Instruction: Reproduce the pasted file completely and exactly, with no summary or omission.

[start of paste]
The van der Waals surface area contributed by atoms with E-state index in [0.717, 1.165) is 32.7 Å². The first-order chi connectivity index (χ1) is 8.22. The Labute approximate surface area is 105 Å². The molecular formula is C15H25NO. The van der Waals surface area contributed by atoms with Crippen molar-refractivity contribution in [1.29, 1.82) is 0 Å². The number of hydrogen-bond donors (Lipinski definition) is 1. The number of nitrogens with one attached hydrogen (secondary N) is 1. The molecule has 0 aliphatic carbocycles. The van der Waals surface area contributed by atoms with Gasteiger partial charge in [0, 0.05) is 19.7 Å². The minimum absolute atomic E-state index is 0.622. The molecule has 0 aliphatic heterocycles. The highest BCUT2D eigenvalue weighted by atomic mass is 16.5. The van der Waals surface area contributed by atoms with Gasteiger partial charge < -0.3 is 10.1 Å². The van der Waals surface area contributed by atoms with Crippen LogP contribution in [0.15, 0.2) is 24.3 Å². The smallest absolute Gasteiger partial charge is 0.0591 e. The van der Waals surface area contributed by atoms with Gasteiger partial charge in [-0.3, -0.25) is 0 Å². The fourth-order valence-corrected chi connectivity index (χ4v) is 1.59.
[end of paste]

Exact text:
The van der Waals surface area contributed by atoms with E-state index in [0.717, 1.165) is 32.7 Å². The first-order chi connectivity index (χ1) is 8.22. The Labute approximate surface area is 105 Å². The molecular formula is C15H25NO. The van der Waals surface area contributed by atoms with Crippen molar-refractivity contribution in [1.29, 1.82) is 0 Å². The number of hydrogen-bond donors (Lipinski definition) is 1. The number of nitrogens with one attached hydrogen (secondary N) is 1. The molecule has 0 aliphatic carbocycles. The van der Waals surface area contributed by atoms with Gasteiger partial charge in [0, 0.05) is 19.7 Å². The minimum absolute atomic E-state index is 0.622. The molecule has 0 aliphatic heterocycles. The highest BCUT2D eigenvalue weighted by atomic mass is 16.5. The van der Waals surface area contributed by atoms with Gasteiger partial charge < -0.3 is 10.1 Å². The van der Waals surface area contributed by atoms with Crippen LogP contribution in [0.15, 0.2) is 24.3 Å². The smallest absolute Gasteiger partial charge is 0.0591 e. The van der Waals surface area contributed by atoms with Gasteiger partial charge in [-0.3, -0.25) is 0 Å². The fourth-order valence-corrected chi connectivity index (χ4v) is 1.59.